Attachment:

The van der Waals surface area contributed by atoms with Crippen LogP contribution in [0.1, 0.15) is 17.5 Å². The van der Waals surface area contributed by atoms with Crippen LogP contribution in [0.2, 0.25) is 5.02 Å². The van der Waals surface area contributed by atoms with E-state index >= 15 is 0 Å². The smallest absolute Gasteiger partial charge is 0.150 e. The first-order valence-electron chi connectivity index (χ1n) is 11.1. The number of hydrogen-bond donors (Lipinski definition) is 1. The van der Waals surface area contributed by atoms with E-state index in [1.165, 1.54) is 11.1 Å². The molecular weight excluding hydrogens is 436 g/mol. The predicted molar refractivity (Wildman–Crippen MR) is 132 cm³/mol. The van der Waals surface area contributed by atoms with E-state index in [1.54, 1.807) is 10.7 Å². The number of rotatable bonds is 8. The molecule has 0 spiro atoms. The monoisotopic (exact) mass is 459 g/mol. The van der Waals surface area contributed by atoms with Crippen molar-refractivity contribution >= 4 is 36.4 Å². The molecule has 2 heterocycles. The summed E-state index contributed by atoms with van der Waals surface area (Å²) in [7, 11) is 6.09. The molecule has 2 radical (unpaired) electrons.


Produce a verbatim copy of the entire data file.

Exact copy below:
The van der Waals surface area contributed by atoms with Crippen LogP contribution in [0.1, 0.15) is 17.5 Å². The van der Waals surface area contributed by atoms with Crippen LogP contribution in [0.2, 0.25) is 5.02 Å². The van der Waals surface area contributed by atoms with E-state index >= 15 is 0 Å². The smallest absolute Gasteiger partial charge is 0.150 e. The first-order valence-electron chi connectivity index (χ1n) is 11.1. The number of hydrogen-bond donors (Lipinski definition) is 1. The van der Waals surface area contributed by atoms with E-state index in [1.165, 1.54) is 11.1 Å². The molecular weight excluding hydrogens is 436 g/mol. The predicted molar refractivity (Wildman–Crippen MR) is 132 cm³/mol. The van der Waals surface area contributed by atoms with E-state index in [1.54, 1.807) is 10.7 Å². The number of rotatable bonds is 8. The molecule has 0 spiro atoms. The monoisotopic (exact) mass is 459 g/mol. The van der Waals surface area contributed by atoms with Crippen molar-refractivity contribution >= 4 is 36.4 Å². The molecule has 2 heterocycles. The summed E-state index contributed by atoms with van der Waals surface area (Å²) in [7, 11) is 6.09. The molecule has 2 radical (unpaired) electrons.